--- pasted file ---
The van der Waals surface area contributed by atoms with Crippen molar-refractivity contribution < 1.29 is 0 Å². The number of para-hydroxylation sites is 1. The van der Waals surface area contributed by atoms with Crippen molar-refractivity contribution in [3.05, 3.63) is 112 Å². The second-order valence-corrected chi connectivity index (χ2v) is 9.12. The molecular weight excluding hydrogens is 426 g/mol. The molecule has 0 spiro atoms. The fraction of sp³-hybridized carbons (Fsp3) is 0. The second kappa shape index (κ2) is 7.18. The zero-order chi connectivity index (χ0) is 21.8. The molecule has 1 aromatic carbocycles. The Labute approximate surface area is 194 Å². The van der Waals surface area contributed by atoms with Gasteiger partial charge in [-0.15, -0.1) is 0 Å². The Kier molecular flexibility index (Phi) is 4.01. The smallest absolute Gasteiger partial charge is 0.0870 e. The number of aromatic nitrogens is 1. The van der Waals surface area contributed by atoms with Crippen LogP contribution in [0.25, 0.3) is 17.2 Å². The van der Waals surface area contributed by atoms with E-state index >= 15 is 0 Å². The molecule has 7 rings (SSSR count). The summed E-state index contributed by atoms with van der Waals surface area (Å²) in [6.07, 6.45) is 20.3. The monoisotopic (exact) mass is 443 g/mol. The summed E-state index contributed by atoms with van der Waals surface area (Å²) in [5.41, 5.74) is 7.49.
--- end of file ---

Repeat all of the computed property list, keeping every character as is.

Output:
The van der Waals surface area contributed by atoms with Crippen molar-refractivity contribution < 1.29 is 0 Å². The number of para-hydroxylation sites is 1. The van der Waals surface area contributed by atoms with Crippen molar-refractivity contribution in [3.05, 3.63) is 112 Å². The second-order valence-corrected chi connectivity index (χ2v) is 9.12. The molecular weight excluding hydrogens is 426 g/mol. The molecule has 0 spiro atoms. The fraction of sp³-hybridized carbons (Fsp3) is 0. The second kappa shape index (κ2) is 7.18. The zero-order chi connectivity index (χ0) is 21.8. The molecule has 1 aromatic carbocycles. The Labute approximate surface area is 194 Å². The van der Waals surface area contributed by atoms with Gasteiger partial charge in [-0.15, -0.1) is 0 Å². The Kier molecular flexibility index (Phi) is 4.01. The smallest absolute Gasteiger partial charge is 0.0870 e. The number of aromatic nitrogens is 1. The van der Waals surface area contributed by atoms with Crippen LogP contribution in [0.25, 0.3) is 17.2 Å². The van der Waals surface area contributed by atoms with E-state index >= 15 is 0 Å². The molecule has 7 rings (SSSR count). The summed E-state index contributed by atoms with van der Waals surface area (Å²) in [6.07, 6.45) is 20.3. The monoisotopic (exact) mass is 443 g/mol. The summed E-state index contributed by atoms with van der Waals surface area (Å²) in [5.41, 5.74) is 7.49.